with Jason Lau, Doctor of Physical Therapy
I get a sharp pain in the arch of my foot especially with the first step I take when I get out of bed in the morning. Once I get warmed up, the foot pain is not as bad, and I can exercise or even go running. It has been lingering for several weeks and is not getting any better. What should I do?
This is a common description of pain that is indicative of plantar fasciitis. Plantar fasciitis is a term that refers to inflammation in the plantar fascia located on the bottom of our feet. When there is micro trauma of the plantar fascia, the inflammatory response is initiated.
Imagine the plantar fascia as like a rubber hospital glove at the bottom of our foot. For whatever reason, we have over stressed it, and now we have a small tear in the glove. Luckily, our bodies have a way to repair that glove with a “glue” like process. The gluing stage is the inflammatory process that brings all the healing cells to the injured area. If all goes well then the glue is allowed enough time to strengthen and lengthen over time to produce strong and flexible tissue where once there was a tear.
This sounds simple enough, but then why do people have plantar fasciitis that can last years, requires injections, or even a surgery?
The most difficult part about having plantar fasciitis is waiting for the glue to dry. The primary reason for that is the location of the injury. With an upper body injury like a broken arm, we can put it in a cast to keep it immobile and then avoid using it because we have another arm to get us through the day. With plantar fasciitis, resting is a problem because we need both feet just to take two steps. As a result, the wound continues to open before it is healed.
The other problem with this injury is the lack of perceived severity. If you had the choice, would you walk on a broken leg? You wouldn’t because you understand that if you walk on a broken leg before the “glue” is dry, you could misalign the bones during the healing process and end up with a leg that is healed crooked. By contrast, people generally continue to walk and be active on a foot with plantar fasciitis. The pain may be high, but only intermittently. This leads to a condition that often lasts much longer than it should. Thus, the key is to put the condition high on the priority list like we would a broken leg.
The most successful non-surgical treatment I have seen for plantar fasciitis was a combination of physical therapy plus the use of a boot. With this method, the patient’s doctor placed a high priority on resting the foot via a boot that limited motion in the plantar fascia. The physical therapy was then able to gradually build up the tissues in the foot and ankle without ongoing micro trauma to the plantar fascia. This person recovered normal function in three weeks.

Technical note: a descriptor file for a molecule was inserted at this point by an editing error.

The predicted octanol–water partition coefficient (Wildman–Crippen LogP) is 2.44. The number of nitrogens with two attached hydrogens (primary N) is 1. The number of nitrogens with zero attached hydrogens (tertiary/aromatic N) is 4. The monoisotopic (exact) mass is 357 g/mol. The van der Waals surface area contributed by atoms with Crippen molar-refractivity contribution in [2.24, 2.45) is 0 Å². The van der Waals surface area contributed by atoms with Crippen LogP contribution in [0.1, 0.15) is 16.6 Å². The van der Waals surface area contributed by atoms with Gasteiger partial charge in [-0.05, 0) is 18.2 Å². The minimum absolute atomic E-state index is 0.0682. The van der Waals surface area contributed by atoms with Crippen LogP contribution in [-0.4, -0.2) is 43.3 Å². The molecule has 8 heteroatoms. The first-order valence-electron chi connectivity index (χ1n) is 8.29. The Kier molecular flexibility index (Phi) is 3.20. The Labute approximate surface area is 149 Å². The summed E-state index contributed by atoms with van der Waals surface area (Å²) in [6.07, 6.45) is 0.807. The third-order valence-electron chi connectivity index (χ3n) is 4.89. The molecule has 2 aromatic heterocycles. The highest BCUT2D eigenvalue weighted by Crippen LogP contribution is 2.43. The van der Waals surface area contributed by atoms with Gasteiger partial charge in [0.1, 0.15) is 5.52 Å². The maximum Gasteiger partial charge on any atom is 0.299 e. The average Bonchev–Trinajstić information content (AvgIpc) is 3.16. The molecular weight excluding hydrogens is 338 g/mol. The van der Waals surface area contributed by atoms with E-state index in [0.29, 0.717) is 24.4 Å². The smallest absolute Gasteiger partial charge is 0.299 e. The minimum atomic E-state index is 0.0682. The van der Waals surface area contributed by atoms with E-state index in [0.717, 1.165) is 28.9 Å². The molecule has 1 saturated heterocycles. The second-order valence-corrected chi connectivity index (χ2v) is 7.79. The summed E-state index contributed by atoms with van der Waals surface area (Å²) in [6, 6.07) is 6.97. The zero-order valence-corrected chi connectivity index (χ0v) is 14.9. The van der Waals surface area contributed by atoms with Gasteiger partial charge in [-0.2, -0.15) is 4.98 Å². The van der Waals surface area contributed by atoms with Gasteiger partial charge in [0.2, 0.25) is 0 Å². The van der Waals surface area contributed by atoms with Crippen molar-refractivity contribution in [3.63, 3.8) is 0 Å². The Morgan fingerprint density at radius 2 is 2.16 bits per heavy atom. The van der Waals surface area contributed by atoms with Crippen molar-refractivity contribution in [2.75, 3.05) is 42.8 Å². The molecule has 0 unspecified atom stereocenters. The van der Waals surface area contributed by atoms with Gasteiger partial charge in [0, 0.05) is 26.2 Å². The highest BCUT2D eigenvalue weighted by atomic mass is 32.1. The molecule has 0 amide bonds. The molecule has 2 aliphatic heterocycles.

The key to avoiding plantar fasciitis is to avoid over stressing the tissue. One way we can reduce stress to the feet is by gradually building up the load that we place on them. By placing a progressive load over time, we allow our tissues time to adapt and strengthen to the new level of activity. This is the rationale behind runners incrementally building up their mileage over time as they train for a marathon. On the other end of the spectrum, sudden weight gain can increase stress to the tissues more abruptly. More weight in a short timeframe means more load without adequate time for the tissue to adapt.
Lastly, we can reduce the chance of getting plantar fasciitis by making the tissue more resilient through stretching and strengthening of the foot and ankle muscles. Imagine taking all the tendons and muscles out of the foot, leaving only the plantar fascia remaining. In this scenario, what is going to take all of the stress? The plantar fascia. Now, imagine a foot with strong and flexible muscles and tendons. These muscles are now able to share the load with the plantar fascia, thus reducing harmful levels of fascial stress.
If you have the beginnings of what you think is plantar fasciitis…
Avoid the sharp pain. Every time you experience the sharp pain, you are likely reopening the wound that is trying to heal. Before you get out of bed in the morning, do 30 ankle pumps and 30 toe curls (make a fist with your toes). This brings blood to the area, which warms up the tissues and increases their elasticity. After the foot is warmed up, gradually apply weight to the foot. You may need to do some more exercises before you continue with the rest of your day. (This sequence also applies to when you have been immobile for a long period of time.)
Strengthen and stretch. The key exercises to do for the ankle are heel raises and calf stretching. The dosage for the heel raises depends on the individual, but the goal is to challenge the calf enough to strengthen it. With the calf stretch, make sure to hold a static stretch for a minimum of 30 seconds for three to five rounds.
Rest. Don’t underestimate this condition. Worse case scenario, if not addressed properly, this is a condition that can last years and require a surgical solution. Consider getting a boot that limits ankle and foot mobility.
These practical steps should successfully address most mild cases of plantar fasciitis. If you have tried these steps but are not getting the results you need, there may be more specific exercises required or other complicating factors such as foot wear and/or foot structure. If you need more guidance, please feel free to contact me for a complimentary consultation.
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